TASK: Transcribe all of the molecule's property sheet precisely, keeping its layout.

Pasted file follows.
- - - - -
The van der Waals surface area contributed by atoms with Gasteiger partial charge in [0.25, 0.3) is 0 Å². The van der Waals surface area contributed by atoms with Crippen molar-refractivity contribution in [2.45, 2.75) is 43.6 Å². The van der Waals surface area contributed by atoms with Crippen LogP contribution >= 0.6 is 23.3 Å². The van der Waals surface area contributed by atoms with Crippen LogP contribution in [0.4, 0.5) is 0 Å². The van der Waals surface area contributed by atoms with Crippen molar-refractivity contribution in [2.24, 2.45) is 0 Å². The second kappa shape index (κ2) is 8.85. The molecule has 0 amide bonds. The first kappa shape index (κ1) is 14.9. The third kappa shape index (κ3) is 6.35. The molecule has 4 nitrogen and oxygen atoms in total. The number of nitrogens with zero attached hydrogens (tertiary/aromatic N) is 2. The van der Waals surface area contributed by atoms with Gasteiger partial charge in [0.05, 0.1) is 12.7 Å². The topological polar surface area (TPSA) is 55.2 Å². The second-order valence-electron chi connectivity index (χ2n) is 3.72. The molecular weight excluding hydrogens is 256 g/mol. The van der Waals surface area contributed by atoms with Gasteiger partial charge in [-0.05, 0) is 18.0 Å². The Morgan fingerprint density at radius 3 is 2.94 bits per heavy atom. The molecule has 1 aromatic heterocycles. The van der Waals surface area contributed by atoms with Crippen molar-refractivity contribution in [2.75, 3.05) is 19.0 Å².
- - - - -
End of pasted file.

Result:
The van der Waals surface area contributed by atoms with Gasteiger partial charge in [0.25, 0.3) is 0 Å². The van der Waals surface area contributed by atoms with Crippen molar-refractivity contribution in [2.45, 2.75) is 43.6 Å². The van der Waals surface area contributed by atoms with Crippen LogP contribution >= 0.6 is 23.3 Å². The van der Waals surface area contributed by atoms with Crippen LogP contribution in [0.4, 0.5) is 0 Å². The van der Waals surface area contributed by atoms with Crippen molar-refractivity contribution in [2.24, 2.45) is 0 Å². The second kappa shape index (κ2) is 8.85. The molecule has 0 amide bonds. The first kappa shape index (κ1) is 14.9. The third kappa shape index (κ3) is 6.35. The molecule has 4 nitrogen and oxygen atoms in total. The number of nitrogens with zero attached hydrogens (tertiary/aromatic N) is 2. The van der Waals surface area contributed by atoms with Gasteiger partial charge in [0.05, 0.1) is 12.7 Å². The topological polar surface area (TPSA) is 55.2 Å². The second-order valence-electron chi connectivity index (χ2n) is 3.72. The molecular weight excluding hydrogens is 256 g/mol. The van der Waals surface area contributed by atoms with Gasteiger partial charge in [-0.05, 0) is 18.0 Å². The Morgan fingerprint density at radius 3 is 2.94 bits per heavy atom. The molecule has 1 aromatic heterocycles. The van der Waals surface area contributed by atoms with Crippen molar-refractivity contribution in [2.75, 3.05) is 19.0 Å².